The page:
The Post War Dream 1919

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The Post War Dream 1919

  1. 1. The Treaty of Versailles
  2. 2. 1. Territorial losses - overseas territories, and land in France THE TREATY of VERSAILLES Punish Germany JUNE 28, 1919                             
  3. 3. 2. Military restrictions - limits army, forbids navy and air force THE TREATY of VERSAILLES Punish Germany JUNE 28, 1919                             
  4. 4. 1. Territorial losses - overseas territories, and land in France 2. Military restrictions - limits army, forbids navy and air force 3. War guilt clause - sole responsibility for war, $33 billion in war reparations 4. League of Nations formed - Germany, Russia excluded THE TREATY of VERSAILLES Punish Germany JUNE 28, 1919                             
  5. 5. GERMANY: humiliated, blamed for war, no way to pay back reparations RUSSIA: Russia excluded from League, high casualties, loss of territory GLOBAL Self Determination: NO support for Constitutional government in SE Asia THE TREATY of VERSAILLES “ A flawed peace”                             
  6. 6. The Costs of World War I
  7. 7. “ War doesn’t determine who is right, only who is left”
  8. 8. TROOPS MOBILIZED Allies Great Britain, France, Russia, U.S 43, 749, 850 Central Powers Germany, Austria-Hungary, Italy 24, 249,421                             
  9. 9. THE COSTS of WAR 26 million deaths (½ civilians from starvation, disease, exposure) 20 million wounded 10 million became displaced refugees                             
  10. 10. THE COSTS of WAR 4 years and 30 countries Historians estimate economic costs of World War I at $350 billion!!                             
  11. 11. "THE BIG 4"
  12. 12. Great Britain: David Lloyd George “make Germany pay!” Italy: Vittorio Oralando Austrian land claims France: Georges Clemenceau prevent future invasions United States: Woodrow Wilson post war peace The BIG FOUR                             
  13. 13. Wilson's 14 Points
  14. 14. WILSON’S PEACE PLAN “Fourteen Points” - January 1918 No secret alliances/treaties Freedom of the seas Lower tariffs to foster trade Arms reduction ( to lessen militaristic impulses) Self-determination of colonies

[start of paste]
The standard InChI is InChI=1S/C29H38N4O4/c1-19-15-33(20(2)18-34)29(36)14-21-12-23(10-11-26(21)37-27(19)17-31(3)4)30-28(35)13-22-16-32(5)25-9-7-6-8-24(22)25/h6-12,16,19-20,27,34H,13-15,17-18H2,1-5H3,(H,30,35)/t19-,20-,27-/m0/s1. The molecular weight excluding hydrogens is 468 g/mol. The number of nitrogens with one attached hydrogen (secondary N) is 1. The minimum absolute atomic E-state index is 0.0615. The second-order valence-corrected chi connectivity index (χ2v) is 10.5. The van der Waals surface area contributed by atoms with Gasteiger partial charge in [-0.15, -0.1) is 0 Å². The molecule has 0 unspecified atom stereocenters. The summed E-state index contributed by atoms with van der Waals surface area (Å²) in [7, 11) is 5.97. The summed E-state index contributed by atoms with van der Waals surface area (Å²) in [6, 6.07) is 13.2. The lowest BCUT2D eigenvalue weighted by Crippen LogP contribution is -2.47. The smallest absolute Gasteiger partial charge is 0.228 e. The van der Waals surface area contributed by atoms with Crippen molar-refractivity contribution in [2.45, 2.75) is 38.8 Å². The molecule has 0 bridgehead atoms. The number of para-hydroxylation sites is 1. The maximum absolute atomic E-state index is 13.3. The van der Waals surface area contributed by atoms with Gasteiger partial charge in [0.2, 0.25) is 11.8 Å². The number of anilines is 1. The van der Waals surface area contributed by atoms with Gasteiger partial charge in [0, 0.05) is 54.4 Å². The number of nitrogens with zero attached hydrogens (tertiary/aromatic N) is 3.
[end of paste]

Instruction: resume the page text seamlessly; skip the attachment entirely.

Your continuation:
15. 15. Wilson’s Goals vs. The Goals of France and Great Britain
  16. 16. France and Great Britain Punish Germany!!!                             
  17. 17. Wilson’s GOAL Lasting peace; world peace keeping organization                             
  18. 18. The Debate of US entry into the LEAGUE OF NATIONS
  19. 19. LODGE WILSON                                
  20. 20. Henry Cabot Lodge
  21. 21. Checks and Balances
  22. 22. 1. Territorial losses - overseas territories, and land in France 2. Military restrictions - limits army, forbids navy and air force 3. War guilt clause - sole responsibility for war, $33 billion in war reparations 4. League of Nations formed - Germany, Russia excluded THE TREATY of VERSAILLES Punish Germany JUNE 28, 1919                             
  23. 23. LEAGUE OF NATIONS Vote in Senate November 1919 Lodge Amendments, Senate rejection Wilson refuses to Compromise with Senate over concerns Vote in Senate March 1920 Lodge Amendments, Senate rejection                             
  24. 24. <ul><li>Senate opinion on the treaty was divided into three distinct views: </li></ul><ul><li>Supporters . Democrats loyal to Wilson wanted the treaty to be ratified in its original form without any amendments or reservations; some within this group were receptive to a small number of minor changes. </li></ul><ul><li>Reservationists. This group claimed to be in favor of the treaty, but only after including a series of reservations prior to ratification. Senator Lodge of Massachusetts was the leader of this faction and was personally dedicated to frustrating the aims of his rival, Wilson. Other senators in this group sincerely favored the treaty, but wanted some modification to protect vital American interests. The Reservationists were the largest of the three factions. </li></ul><ul><li>3. Irreconcilables. Isolationist senators, including Robert LaFollette of Wisconsin, William E. Borah of Idaho and Hiram Johnson of California, opposed the treaty and American entry into the League of Nations under any circumstances. They had counseled against entering the war in the first place and now opposed participation in European affairs. </li></ul>                            
  25. 25. JOURNAL ENTRY: The Treaty of Versailles President Wilson Senator Lodge Based on the reading provide evidence to support WHY (on what grounds) Lodge or Wilson supported or opposed the Treaty and HOW (methods used) they promoted their cause.                             
  26. 26. JOURNAL ENTRY: The Battle over the Treaty of Versailles WHY? HOW? WHY? HOW? President Wilson Senator Lodge RESULTS                             
  27. 27. CONSTITUTIONAL CONNECTIONS POST WORLD WAR I Find in your Constitution: Presidents Power to negotiate treaties and Senates power to ratify                             
  28. 28. Checks and Balances

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